I ended up being paced by a woman from about kilometres 3-6. Or I paced her, I couldn’t tell. We ran side by side, silently, for about 15 minutes. I finally lost her at the second water station. I did stop this time, and spent an extra minute taking off my long-sleeved shirt. From here on out, the water stations were 3km apart, so I decided that I’d take my walk breaks then. I still felt good at the turn around, I could feel myself getting tired, but I could sustain the current place.

I like out and backs, because I like looking at all the runners, trying to find people I know and drawing strength from other runners.


At kilometre 10, I got a stitch in my side and my knee started to bug. It wasn’t quite pain, just a twinge cautioning me to slow down. Since this is the knee that gave me grief during the Ottawa marathon, I started to worry. I did slow down a bit. In fact, I took a wee walking break at the 11km mark, just before the final water station. But then the 30km winner was about to pass me, and I was asked to move to the side. He ran by me and I felt like a giant chump. I picked it up – and then saw the 1:25 bunny right ahead of me. She was within reach if I kept my pace. I took water at the last station, walked for a bit to drink it properly, and then decided I was going to pass the 1:25 bunny.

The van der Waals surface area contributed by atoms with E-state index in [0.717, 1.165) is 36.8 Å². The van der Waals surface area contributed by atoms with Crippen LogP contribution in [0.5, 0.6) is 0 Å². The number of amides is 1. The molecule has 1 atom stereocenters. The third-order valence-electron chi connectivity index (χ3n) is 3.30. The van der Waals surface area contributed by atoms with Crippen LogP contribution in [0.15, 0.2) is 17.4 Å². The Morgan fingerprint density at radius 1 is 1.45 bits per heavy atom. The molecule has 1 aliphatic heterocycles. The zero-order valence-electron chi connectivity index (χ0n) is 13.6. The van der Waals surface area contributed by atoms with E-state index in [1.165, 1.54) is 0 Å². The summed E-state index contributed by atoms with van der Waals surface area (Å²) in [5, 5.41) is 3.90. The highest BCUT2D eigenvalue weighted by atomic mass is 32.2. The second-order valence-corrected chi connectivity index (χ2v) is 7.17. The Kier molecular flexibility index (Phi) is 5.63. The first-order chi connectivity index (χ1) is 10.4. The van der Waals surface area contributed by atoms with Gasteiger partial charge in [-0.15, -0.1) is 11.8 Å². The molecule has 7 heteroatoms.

I passed her with 2k left.

I felt like I had it in me to pick it up, but there weren’t any road markers after the 13k marker, so I wasn’t entirely sure where I was. I decided to stick to my current pace and then just sprint to the finish line once we turned the corner. That last stretch lasted forever – it felt so much longer than I ever remember. We finally made it, I sprinted as hard as I could to the mat. My watch said 1:25:01. It felt possible I broke 1:25 with my official time – which was much faster than I expected.

Official time: 1:24:41.

This was my most consistent race, pacing wise, ever. And I PRed by 6 minutes, the last time I ran this race my time was 1:30 and change.

My splits:
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This race was excellent positive reinforcement, reminding me the importance of having realistic goals, a solid racing plan and how important it is to not go out too fast. I’ve really struggled with the mental game during this training cycle, trying to find purpose and positivity in running another marathon. This race was a step in the right direction.

Sister Act: A Midsummer Night’s Run 15k

Erin’s story: